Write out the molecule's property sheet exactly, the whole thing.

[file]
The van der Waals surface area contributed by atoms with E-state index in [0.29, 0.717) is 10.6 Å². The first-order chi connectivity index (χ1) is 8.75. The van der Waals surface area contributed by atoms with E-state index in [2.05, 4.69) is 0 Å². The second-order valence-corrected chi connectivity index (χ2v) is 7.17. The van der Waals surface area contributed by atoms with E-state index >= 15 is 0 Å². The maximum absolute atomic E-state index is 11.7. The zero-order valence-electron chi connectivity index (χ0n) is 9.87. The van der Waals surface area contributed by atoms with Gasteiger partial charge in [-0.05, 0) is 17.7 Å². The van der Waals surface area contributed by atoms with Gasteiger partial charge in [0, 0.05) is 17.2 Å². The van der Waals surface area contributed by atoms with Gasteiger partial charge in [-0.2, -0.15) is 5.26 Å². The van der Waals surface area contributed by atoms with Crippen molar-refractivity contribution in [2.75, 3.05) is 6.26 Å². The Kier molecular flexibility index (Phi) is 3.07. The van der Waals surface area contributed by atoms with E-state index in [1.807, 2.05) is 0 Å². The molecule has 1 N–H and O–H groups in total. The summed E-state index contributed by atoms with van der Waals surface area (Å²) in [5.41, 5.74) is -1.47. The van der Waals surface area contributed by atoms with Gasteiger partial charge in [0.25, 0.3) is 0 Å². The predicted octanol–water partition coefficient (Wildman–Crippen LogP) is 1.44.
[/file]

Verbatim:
The van der Waals surface area contributed by atoms with E-state index in [0.29, 0.717) is 10.6 Å². The first-order chi connectivity index (χ1) is 8.75. The van der Waals surface area contributed by atoms with E-state index in [2.05, 4.69) is 0 Å². The second-order valence-corrected chi connectivity index (χ2v) is 7.17. The van der Waals surface area contributed by atoms with E-state index >= 15 is 0 Å². The maximum absolute atomic E-state index is 11.7. The zero-order valence-electron chi connectivity index (χ0n) is 9.87. The van der Waals surface area contributed by atoms with Gasteiger partial charge in [-0.05, 0) is 17.7 Å². The van der Waals surface area contributed by atoms with Gasteiger partial charge in [0, 0.05) is 17.2 Å². The van der Waals surface area contributed by atoms with Gasteiger partial charge in [-0.2, -0.15) is 5.26 Å². The van der Waals surface area contributed by atoms with Crippen molar-refractivity contribution in [2.75, 3.05) is 6.26 Å². The Kier molecular flexibility index (Phi) is 3.07. The van der Waals surface area contributed by atoms with E-state index in [1.807, 2.05) is 0 Å². The molecule has 1 N–H and O–H groups in total. The summed E-state index contributed by atoms with van der Waals surface area (Å²) in [5.41, 5.74) is -1.47. The van der Waals surface area contributed by atoms with Gasteiger partial charge in [0.25, 0.3) is 0 Å². The predicted octanol–water partition coefficient (Wildman–Crippen LogP) is 1.44.